Sécurité et Sûreté Informatique








Modèle Rapport



Cpbpv (CeP) is a novel constraint-programming framework for bounded program verification.  The Cpbpv framework uses constraint stores to represent the specification and the program and explores execution paths non-deterministically. The input program is partially correct if each constraint store so produced implies the post-condition. Cpbpv does not explore spurious execution paths as it incrementally prunes execution paths early by detecting that the constraint store is not consistent. Cpbpv is parameterized with a list of solvers which are tried in sequence, starting with the least expensive and less general. Experimental results often produce orders of magnitude improvements over earlier approaches, running times being often independent of the variable domains. Moreover, Cpbpv was able to detect subtle errors in some programs while other frameworks based on model checking have failed.

Euclide (INRIA-Lande) is a Constraint-Based Testing tool for verifying safety-critical C programs. By using a mixture of symbolic and numerical analyses (namely static single assignment form, constraint propagation, integer linear relaxation and search-based test data generation), it addresses three distinct applications in a single framework: structural test data generation, counter-example generation and partial program proving. The core algorithm of the tool takes as input a C program and a point to reach somewhere in the code. As a result, it outcomes either a test datum that reaches the selected point, or an ``unreachable'' indication showing that the selected point is unreachable. Optionally, the tool takes as input additional safety properties that can be given under the form of pre/post conditions in ACSL or assertions directly written in the code. In this case, Euclide can either prove that these properties or assertions are verified or find a counter-example when there is one. As these problems are undecidable in the general case, Euclide only provides a semi-correct procedure (when it terminates, it provides the right answer) for them. Current Research works around the tool focus on modular integers and floating-point computations and better constraint solving procedures based on relational abstract domains computations.

Gatel (CEA) is a test environment for synchronous models of reactive systems described in Lustre/SCADE. The core of the tool is a CLP interpretation of the Lustre language, together with a resolution procedure dedicated to the underlying linear temporal logic. This framework allows to automate a wide range of usual testing activities. Initially designed for generating test sequences according to a test objective, Gatel also addresses symbolic simulation, model debug, conformance checking, coverage analysis/completion, test suite evaluation.  Current work is twofold: updating the CLP interpretation and procedure to the latest version of the SCADE Suite (enriched with built-in state machines), upgrading the procedure with powerful abstractions to scale up to real-life industrial models.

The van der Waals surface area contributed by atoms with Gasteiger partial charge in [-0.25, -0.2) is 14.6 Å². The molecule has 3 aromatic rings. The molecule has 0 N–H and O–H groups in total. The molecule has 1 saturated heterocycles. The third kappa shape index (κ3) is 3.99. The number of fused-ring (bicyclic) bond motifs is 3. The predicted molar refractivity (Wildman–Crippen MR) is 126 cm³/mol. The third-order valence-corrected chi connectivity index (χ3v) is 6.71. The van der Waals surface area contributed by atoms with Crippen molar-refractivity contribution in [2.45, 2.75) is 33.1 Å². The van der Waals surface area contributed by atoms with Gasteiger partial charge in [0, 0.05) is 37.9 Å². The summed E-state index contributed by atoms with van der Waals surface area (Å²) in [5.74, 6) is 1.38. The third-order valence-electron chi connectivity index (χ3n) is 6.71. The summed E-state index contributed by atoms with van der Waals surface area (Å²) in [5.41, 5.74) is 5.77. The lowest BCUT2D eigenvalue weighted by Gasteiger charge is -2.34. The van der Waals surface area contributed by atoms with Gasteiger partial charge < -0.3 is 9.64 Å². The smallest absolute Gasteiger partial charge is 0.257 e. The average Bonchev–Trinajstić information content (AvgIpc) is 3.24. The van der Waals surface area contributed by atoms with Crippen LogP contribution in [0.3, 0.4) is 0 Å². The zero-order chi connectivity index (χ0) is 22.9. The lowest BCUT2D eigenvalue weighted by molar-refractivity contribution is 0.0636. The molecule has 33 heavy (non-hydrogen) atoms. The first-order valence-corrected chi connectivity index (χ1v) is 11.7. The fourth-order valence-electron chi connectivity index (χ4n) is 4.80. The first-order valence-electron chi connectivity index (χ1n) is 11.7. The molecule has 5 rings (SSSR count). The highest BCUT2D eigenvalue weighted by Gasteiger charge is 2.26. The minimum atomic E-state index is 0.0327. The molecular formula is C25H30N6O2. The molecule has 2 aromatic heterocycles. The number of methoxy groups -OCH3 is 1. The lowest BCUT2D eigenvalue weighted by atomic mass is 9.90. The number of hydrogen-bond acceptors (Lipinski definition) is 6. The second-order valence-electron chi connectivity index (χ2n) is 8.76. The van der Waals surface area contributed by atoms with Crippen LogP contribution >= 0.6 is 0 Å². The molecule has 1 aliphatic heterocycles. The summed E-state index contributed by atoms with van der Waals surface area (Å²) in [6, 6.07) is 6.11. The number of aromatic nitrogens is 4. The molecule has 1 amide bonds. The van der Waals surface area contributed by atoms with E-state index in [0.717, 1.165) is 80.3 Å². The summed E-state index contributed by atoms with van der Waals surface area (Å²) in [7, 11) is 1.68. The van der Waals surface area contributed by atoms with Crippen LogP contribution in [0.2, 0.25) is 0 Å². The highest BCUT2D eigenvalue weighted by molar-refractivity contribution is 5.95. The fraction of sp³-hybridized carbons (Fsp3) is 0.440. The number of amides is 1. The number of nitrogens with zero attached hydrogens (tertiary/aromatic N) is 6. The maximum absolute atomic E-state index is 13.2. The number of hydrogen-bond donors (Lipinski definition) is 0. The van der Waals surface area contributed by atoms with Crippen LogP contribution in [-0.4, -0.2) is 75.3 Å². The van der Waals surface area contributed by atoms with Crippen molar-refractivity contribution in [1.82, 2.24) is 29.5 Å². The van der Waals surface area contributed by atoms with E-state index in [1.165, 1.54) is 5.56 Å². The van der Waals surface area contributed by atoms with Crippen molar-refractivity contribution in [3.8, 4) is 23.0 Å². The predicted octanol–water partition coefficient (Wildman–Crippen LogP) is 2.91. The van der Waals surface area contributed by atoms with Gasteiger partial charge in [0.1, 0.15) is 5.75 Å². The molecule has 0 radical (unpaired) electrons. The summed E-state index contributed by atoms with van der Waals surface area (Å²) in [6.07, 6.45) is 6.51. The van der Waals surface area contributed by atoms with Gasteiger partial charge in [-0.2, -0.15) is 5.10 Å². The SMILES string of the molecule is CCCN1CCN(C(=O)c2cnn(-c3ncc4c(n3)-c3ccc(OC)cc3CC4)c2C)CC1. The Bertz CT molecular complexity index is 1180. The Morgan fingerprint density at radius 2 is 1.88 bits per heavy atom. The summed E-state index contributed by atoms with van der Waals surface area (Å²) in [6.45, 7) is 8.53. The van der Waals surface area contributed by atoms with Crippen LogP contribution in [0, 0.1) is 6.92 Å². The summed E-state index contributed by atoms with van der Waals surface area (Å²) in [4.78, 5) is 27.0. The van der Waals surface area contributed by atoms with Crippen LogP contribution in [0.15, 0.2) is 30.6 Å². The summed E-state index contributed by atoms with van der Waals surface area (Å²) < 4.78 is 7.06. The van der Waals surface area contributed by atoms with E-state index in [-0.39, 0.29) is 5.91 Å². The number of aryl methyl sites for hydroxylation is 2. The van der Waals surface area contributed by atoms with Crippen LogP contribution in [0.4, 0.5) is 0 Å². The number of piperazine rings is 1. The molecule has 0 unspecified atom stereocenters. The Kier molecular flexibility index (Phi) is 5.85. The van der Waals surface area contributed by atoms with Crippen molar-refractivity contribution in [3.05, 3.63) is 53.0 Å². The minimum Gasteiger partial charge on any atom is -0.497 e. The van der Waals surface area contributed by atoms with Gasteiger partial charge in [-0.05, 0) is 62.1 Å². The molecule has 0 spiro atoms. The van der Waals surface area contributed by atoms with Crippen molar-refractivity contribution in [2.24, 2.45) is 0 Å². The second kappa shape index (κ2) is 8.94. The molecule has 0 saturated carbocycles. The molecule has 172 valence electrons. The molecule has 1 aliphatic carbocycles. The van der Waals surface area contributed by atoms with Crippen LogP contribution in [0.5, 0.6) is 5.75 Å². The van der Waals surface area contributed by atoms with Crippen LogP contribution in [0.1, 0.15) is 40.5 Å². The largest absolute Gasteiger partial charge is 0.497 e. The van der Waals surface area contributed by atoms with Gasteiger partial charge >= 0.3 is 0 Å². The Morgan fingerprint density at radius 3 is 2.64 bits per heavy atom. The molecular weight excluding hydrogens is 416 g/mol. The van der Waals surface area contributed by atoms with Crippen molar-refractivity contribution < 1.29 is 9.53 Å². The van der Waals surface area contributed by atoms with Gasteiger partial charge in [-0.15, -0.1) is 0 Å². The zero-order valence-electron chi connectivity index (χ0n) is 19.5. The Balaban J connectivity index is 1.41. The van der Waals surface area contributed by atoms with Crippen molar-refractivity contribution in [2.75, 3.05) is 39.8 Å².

Jaut (Java Automatic Unit Testing) (INRIA -- Lande)  is a test case generator for programs in bytecode Java. Given a bytecode instruction of the method under test, it aims to find an input memory state (values of the parameters and of the instances in the heap) to cover this instruction. Repeating this process, the structural coverage criteria of  all-the-statements can be fulfilled. In Jaut, bytecode instructions are modelled with constraints, as well as the conditions that permit to reach the goal: an input memory state to cover the goal instruction can so be found by constraint solving. The tool currently deals with arithmetic operations on integers, heap manipulation and conditional instructions. The implementation of a strategy to avoid enumerating the paths that lead to the goal until finding an executable one is in progress. Current work also includes dealing with polymorphic function calls.

PathCrawler is a tool prototype developed by the LSL laboratory of CEA List. PathCrawler automatically generates test-case inputs guaranteeing full structural coverage of the C function under test: all feasible paths, all reachable branches, all k-paths,... PathCrawler runs an automatically-instrumented version of the function under test on each test-case as soon as it is generated in order to recover the path covered by this test-case and ensure that the next test-case covers a path which is not covered yet. Test-case generation is implemented using constraint logic programming. To ensure that PathCrawler can be used on real-life programs, current work focusses on the treatment of called functions, the treatment of the precondition on the effective input parameters under which the function is to be tested, the treatment of pointer casts, the treatment of integer overflows and floating-point numbers and the early detection of infeasible path prefixes.